Intrathecal. The blood-brain barrier and the blood-cerebrospinal fluid (CSF) barrier often preclude or slow the entrance of drugs into the CNS. Therefore, when local and rapid effects of drugs on the meninges or cerebrospinal axis are desired, as in spinal anesthesia or treatment of acute CNS infections, drugs sometimes are injected directly into the spinal subarachnoid space. Brain tumors also may be treated by direct intraventricular drug administration. More recent developments include special targeting of substances to the brain via receptor-mediated transcytosis (Jones and Shusta, 2007) and modulation of tight junctions (Matsuhisa et al., 2009).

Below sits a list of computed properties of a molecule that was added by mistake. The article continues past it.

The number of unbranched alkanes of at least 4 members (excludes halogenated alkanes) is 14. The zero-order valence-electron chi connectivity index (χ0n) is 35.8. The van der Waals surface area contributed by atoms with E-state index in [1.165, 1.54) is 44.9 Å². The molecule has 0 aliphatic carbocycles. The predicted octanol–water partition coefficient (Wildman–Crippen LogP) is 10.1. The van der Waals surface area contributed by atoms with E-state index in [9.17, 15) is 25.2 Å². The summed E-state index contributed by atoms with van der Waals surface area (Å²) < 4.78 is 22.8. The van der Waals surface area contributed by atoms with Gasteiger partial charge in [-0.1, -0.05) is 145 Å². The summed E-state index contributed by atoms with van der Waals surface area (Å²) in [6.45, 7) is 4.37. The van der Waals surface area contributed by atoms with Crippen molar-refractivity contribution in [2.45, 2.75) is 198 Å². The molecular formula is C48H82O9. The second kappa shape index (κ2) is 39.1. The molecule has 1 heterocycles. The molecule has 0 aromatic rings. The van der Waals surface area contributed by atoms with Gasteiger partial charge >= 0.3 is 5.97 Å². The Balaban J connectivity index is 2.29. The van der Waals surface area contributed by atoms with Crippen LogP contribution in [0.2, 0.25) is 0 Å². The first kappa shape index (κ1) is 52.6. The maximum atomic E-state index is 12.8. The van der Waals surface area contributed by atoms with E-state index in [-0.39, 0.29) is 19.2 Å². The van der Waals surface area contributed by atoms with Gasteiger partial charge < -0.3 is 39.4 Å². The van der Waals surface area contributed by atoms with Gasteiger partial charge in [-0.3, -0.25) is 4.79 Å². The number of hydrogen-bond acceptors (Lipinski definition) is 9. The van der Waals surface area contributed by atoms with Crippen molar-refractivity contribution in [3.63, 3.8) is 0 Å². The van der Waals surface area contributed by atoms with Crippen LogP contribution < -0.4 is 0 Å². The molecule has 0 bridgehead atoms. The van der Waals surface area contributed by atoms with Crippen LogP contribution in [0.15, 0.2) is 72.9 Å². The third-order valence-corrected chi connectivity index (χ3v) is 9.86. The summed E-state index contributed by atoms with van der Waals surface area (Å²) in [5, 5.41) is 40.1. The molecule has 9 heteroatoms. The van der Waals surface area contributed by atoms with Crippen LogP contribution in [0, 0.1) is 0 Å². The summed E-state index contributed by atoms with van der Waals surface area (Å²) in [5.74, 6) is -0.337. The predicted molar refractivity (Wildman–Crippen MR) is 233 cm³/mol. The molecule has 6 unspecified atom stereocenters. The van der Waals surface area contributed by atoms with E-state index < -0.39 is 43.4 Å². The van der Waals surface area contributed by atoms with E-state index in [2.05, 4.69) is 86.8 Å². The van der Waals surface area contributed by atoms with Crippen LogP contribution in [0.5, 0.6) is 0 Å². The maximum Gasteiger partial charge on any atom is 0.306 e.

Pulmonary Absorption. Provided that they do not cause irritation, gaseous and volatile drugs may be inhaled and absorbed through the pulmonary epithelium and mucous membranes of the respiratory tract. Access to the circulation is rapid by this route because the lung's surface area is large. The principles governing absorption and excretion of anesthetic and other therapeutic gases are discussed in Chapter 19. In addition, solutions of drugs can be atomized and the fine droplets in air (aerosol) inhaled. Advantages are the almost instantaneous absorption of a drug into the blood, avoidance of hepatic first-pass loss, and in the case of pulmonary disease, local application of the drug at the desired site of action. For example, owing to the ability to meter doses and create fine aerosols, drugs can be given in this manner for the treatment of allergic rhinitis or bronchial asthma (Chapter 36). Pulmonary absorption is an important route of entry of certain drugs of abuse and of toxic environmental substances of varied composition and physical states. Both local and systemic reactions to allergens may occur subsequent to inhalation.